Beware Economists Bearing Policy Paradigms
US President Joe Biden's administration has embarked on a bold and long-overdue departure from the economic policy orthodoxy that has prevailed in the US and much of the West since the 1980s. But those who are seeking a new economic paradigm should be careful what they wish for.
CAMBRIDGE – Neoliberalism is dead. Or perhaps it remains very much alive. Pundits have been calling it both ways these days. But either way, it is hard to deny that something new is afoot in the world of economic policy.
US President Joe Biden has called for a vast expansion of government spending on social programs, infrastructure, and the transition to a green economy. He wants to use government procurement to rebuild domestic supply chains and bring manufacturing jobs back to the United States. His Treasury Secretary, Janet Yellen, is pushing for a globally coordinated increase in corporate taxes. Jerome Powell, Chair of the Federal Reserve, traditionally the most hawkish arm of government on price stability, is playing down inflation fears and lending his support to fiscal expansion.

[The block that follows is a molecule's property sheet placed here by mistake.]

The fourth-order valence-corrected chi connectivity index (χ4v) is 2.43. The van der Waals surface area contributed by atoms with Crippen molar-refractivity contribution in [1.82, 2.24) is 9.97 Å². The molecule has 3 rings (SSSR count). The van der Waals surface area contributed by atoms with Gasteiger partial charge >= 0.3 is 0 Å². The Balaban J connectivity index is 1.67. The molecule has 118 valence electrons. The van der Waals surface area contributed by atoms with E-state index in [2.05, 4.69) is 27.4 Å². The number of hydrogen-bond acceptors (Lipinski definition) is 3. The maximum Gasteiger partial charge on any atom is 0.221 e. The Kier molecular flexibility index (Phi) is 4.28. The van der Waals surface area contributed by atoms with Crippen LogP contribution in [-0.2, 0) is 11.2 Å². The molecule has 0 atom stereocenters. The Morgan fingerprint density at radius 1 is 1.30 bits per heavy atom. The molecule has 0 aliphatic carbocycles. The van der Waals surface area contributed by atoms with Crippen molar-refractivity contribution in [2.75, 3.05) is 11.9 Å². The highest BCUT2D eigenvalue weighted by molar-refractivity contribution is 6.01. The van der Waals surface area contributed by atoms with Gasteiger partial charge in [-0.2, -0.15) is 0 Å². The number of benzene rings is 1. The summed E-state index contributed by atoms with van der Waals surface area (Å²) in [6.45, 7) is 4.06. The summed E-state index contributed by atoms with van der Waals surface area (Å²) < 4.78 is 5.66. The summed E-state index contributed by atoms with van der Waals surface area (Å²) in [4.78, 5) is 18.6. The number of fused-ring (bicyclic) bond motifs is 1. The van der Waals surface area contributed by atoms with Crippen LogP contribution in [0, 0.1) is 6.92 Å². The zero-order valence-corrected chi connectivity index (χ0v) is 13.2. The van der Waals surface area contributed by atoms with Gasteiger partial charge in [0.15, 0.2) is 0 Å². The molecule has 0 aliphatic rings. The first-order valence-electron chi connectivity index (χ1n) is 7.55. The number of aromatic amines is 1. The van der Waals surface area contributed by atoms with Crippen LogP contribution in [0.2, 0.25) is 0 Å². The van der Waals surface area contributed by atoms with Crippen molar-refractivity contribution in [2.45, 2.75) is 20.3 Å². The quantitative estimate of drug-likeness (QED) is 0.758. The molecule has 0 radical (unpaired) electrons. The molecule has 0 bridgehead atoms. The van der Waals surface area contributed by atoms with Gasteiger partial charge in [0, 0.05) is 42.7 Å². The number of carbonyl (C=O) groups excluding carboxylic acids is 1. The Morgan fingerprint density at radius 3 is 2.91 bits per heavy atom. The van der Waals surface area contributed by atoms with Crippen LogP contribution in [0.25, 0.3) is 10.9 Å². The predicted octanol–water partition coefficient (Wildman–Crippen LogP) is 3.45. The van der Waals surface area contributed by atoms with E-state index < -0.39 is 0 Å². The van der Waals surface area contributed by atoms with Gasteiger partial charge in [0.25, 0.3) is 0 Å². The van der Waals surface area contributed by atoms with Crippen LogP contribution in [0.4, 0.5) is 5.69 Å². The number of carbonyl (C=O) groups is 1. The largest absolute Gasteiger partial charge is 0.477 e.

All of these policy changes represent a sharp departure from the conventional wisdom in Washington. Do they also augur a new economic policy paradigm?
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